Two US Navy warships transit through Taiwan Strait
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Beijing reacted furiously, staging days of air and sea exercises around Taiwan. Taipei condemned the drills and missile tests as preparation for an invasion.
Washington diplomatically recognizes Beijing over Taipei, but maintains de facto relations with Taiwan and supports the island's right to decide its own future.
The US 7th Fleet said the pair of Ticonderoga-class guided-missile cruisers -- the USS Antietam and the USS Chancellorsville -- conducted the "routine" transit on Sunday "through waters where high seas freedoms of navigation and overflight apply in accordance with international law."
"These ships transited through a corridor in the Strait that is beyond the territorial sea of any coastal State," a statement said.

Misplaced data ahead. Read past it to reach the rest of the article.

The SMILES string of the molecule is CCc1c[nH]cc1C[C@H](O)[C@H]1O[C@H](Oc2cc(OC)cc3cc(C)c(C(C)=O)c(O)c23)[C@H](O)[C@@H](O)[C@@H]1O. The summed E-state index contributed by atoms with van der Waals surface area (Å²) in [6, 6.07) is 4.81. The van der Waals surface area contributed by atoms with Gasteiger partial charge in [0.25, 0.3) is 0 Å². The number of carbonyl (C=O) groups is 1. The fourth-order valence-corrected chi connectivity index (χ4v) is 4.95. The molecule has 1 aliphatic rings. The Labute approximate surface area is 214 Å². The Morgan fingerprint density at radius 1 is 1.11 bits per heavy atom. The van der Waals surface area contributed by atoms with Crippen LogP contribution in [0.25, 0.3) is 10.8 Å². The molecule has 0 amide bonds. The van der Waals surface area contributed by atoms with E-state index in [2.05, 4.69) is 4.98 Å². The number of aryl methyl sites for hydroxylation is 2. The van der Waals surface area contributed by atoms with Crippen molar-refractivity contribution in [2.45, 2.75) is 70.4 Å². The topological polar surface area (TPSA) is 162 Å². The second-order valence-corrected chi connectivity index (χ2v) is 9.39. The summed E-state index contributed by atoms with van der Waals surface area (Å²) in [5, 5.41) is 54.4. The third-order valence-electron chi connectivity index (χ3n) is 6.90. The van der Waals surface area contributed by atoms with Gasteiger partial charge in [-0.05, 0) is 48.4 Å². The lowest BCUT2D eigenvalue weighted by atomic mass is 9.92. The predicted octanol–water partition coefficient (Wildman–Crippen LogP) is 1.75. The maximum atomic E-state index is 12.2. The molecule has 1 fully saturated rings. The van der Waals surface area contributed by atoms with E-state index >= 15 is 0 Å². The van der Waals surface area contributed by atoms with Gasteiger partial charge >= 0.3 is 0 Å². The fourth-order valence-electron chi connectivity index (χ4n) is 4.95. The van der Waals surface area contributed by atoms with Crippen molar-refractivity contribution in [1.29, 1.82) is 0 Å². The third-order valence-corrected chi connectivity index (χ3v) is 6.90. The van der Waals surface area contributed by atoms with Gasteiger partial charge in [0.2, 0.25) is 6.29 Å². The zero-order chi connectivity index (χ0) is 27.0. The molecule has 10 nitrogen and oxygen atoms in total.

"The United States military flies, sails, and operates anywhere international law allows."
The 7th fleet is based in Japan and is a core part of Washington's navy presence in the Pacific.
The US and Western allies have increased "freedom of navigation" crossings by naval vessels of both the Taiwan Strait and South China Sea to reinforce the concept that those seas are international waterways, sparking anger from Beijing.
China's drills included firing multiple ballistic missiles into waters off Taiwan -- some of the world's busiest shipping routes -- which was the first time Beijing has taken such a step since the mid-1990s.
Taiwan staged its own drills, simulating a defense against invasion, displaying its most advanced fighter jet in a rare nighttime demonstration.
Sabre rattling towards Taiwan has become more pronounced under Chinese President Xi Jinping.